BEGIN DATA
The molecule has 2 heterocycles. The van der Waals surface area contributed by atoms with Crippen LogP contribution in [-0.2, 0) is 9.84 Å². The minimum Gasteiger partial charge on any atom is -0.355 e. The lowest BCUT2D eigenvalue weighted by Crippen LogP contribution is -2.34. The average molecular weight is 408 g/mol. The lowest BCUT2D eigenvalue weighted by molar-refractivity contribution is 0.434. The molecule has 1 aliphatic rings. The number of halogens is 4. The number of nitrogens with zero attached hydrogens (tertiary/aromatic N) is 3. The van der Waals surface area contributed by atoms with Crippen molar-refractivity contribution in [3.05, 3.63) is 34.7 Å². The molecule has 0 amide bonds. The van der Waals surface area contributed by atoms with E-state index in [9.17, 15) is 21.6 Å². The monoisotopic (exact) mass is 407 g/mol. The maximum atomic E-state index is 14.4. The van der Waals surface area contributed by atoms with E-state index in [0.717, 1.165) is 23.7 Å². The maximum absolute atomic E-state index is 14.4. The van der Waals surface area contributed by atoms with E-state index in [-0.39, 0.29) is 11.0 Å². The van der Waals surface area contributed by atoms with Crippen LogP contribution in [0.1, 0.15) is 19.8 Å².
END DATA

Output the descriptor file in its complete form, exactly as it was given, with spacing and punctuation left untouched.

The molecule has 2 heterocycles. The van der Waals surface area contributed by atoms with Crippen LogP contribution in [-0.2, 0) is 9.84 Å². The minimum Gasteiger partial charge on any atom is -0.355 e. The lowest BCUT2D eigenvalue weighted by Crippen LogP contribution is -2.34. The average molecular weight is 408 g/mol. The lowest BCUT2D eigenvalue weighted by molar-refractivity contribution is 0.434. The molecule has 1 aliphatic rings. The number of halogens is 4. The number of nitrogens with zero attached hydrogens (tertiary/aromatic N) is 3. The van der Waals surface area contributed by atoms with Crippen molar-refractivity contribution in [3.05, 3.63) is 34.7 Å². The molecule has 0 amide bonds. The van der Waals surface area contributed by atoms with E-state index in [9.17, 15) is 21.6 Å². The monoisotopic (exact) mass is 407 g/mol. The maximum atomic E-state index is 14.4. The van der Waals surface area contributed by atoms with E-state index in [0.717, 1.165) is 23.7 Å². The maximum absolute atomic E-state index is 14.4. The van der Waals surface area contributed by atoms with E-state index in [-0.39, 0.29) is 11.0 Å². The van der Waals surface area contributed by atoms with Crippen LogP contribution in [0.1, 0.15) is 19.8 Å².